The child of migrant parents, I grew up walking in two worlds, fitting comfortably into neither. In the 1980s beauty role models who looked like me were non-existent in the western society my family made their home. They were equally absent in the culture of my heritage.
My family’s regular vacations to India took me from one alienating world and dropped me into another. One where women were expected to be Fair & Lovely, where children were sent out to play with dire warnings of the sun’s power to pejoratively blacken, and where marriage proposals were bracketed with caste, education, and particular shade of skin colour.
In an Indian household in Australia, I walked a perpetual cultural tightrope. Even if I could have ignored or hidden the cultural differences, with my dark skin and thick black hair, I was never going to fit in with the Kylies and Sindys at school, and finding fashion and beauty idols that looked anything like me was nearly impossible.
There were no Disney princesses, no fairy tale characters, and no mythological figures that weren’t terrifying that I could look to for validation.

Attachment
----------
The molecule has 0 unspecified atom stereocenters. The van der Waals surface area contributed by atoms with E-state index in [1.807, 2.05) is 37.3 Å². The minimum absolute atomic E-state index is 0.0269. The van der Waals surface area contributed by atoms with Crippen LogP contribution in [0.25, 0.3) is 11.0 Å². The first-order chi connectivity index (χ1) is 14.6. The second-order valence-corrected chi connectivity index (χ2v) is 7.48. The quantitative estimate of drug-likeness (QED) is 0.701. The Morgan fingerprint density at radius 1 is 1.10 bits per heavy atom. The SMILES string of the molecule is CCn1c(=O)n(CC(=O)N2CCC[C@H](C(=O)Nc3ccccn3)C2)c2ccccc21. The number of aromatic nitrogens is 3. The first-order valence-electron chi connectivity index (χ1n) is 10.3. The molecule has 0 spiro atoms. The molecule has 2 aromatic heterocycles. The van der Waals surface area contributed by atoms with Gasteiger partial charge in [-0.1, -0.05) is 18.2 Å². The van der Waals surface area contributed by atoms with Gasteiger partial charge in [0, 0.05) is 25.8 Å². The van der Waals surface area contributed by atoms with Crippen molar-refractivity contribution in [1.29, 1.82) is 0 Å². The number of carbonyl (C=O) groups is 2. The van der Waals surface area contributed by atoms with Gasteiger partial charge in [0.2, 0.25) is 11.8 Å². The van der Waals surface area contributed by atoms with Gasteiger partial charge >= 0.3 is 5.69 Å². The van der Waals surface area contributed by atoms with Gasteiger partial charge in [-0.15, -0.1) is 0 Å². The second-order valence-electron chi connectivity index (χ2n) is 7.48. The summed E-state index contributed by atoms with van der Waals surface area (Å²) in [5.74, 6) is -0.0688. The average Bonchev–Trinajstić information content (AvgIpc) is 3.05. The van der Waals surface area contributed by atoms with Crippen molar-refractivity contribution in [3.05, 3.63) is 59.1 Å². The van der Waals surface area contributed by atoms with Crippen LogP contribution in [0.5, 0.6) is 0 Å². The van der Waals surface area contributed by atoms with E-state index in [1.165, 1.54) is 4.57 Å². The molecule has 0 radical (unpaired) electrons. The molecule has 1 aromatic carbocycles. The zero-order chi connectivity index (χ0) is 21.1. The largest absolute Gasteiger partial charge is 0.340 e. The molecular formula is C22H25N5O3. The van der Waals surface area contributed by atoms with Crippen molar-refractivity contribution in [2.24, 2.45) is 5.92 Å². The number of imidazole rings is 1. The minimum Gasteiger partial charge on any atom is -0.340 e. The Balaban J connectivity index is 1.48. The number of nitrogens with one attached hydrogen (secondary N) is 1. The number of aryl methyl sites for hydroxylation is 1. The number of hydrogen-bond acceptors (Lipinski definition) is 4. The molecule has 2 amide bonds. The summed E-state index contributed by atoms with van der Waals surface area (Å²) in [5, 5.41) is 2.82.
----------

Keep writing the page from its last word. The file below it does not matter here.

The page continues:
There were no women who looked like me in Dolly magazines, or on Neighbours. In very white Australia, I grew up black, but not black. Neither indigenous, nor African American, I was still the dark-skinned minority. I felt greater affinity with Iman and Grace Jones, both African women, than I did with much lighter skinned Indian women like Rekha or Sridevi; both South Indian women. My identity was shaped by a perpetual quest to attain a beauty that would forever be out of my reach; my skin was never going to become white.
Who I was, who I am, how I move through the world, have all been shaped by perceptions of me because of my skin colour, and my perceptions of myself reflected back to me from the blindingly light-skinned world I inhabit.